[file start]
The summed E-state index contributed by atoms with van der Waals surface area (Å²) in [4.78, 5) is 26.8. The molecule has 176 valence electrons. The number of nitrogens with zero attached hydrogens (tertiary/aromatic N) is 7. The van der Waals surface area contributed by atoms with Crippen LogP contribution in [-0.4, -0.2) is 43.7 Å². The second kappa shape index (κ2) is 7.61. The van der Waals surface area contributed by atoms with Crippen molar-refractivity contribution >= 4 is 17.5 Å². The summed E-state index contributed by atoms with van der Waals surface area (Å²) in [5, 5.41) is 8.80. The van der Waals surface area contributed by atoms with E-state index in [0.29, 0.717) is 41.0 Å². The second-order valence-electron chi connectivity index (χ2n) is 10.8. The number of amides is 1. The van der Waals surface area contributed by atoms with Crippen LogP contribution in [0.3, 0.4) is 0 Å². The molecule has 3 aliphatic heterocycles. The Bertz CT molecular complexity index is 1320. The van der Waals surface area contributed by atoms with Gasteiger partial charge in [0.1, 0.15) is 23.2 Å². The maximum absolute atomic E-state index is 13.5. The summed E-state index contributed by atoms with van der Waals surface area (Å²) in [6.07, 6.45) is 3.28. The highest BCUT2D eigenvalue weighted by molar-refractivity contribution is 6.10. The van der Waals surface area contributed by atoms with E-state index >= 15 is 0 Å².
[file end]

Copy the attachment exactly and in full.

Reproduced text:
The summed E-state index contributed by atoms with van der Waals surface area (Å²) in [4.78, 5) is 26.8. The molecule has 176 valence electrons. The number of nitrogens with zero attached hydrogens (tertiary/aromatic N) is 7. The van der Waals surface area contributed by atoms with Crippen LogP contribution in [-0.4, -0.2) is 43.7 Å². The second kappa shape index (κ2) is 7.61. The van der Waals surface area contributed by atoms with Crippen molar-refractivity contribution >= 4 is 17.5 Å². The summed E-state index contributed by atoms with van der Waals surface area (Å²) in [5, 5.41) is 8.80. The van der Waals surface area contributed by atoms with E-state index in [0.29, 0.717) is 41.0 Å². The second-order valence-electron chi connectivity index (χ2n) is 10.8. The number of amides is 1. The van der Waals surface area contributed by atoms with Crippen LogP contribution in [0.3, 0.4) is 0 Å². The molecule has 3 aliphatic heterocycles. The Bertz CT molecular complexity index is 1320. The van der Waals surface area contributed by atoms with Gasteiger partial charge in [0.1, 0.15) is 23.2 Å². The maximum absolute atomic E-state index is 13.5. The summed E-state index contributed by atoms with van der Waals surface area (Å²) in [6.07, 6.45) is 3.28. The highest BCUT2D eigenvalue weighted by molar-refractivity contribution is 6.10. The van der Waals surface area contributed by atoms with E-state index >= 15 is 0 Å².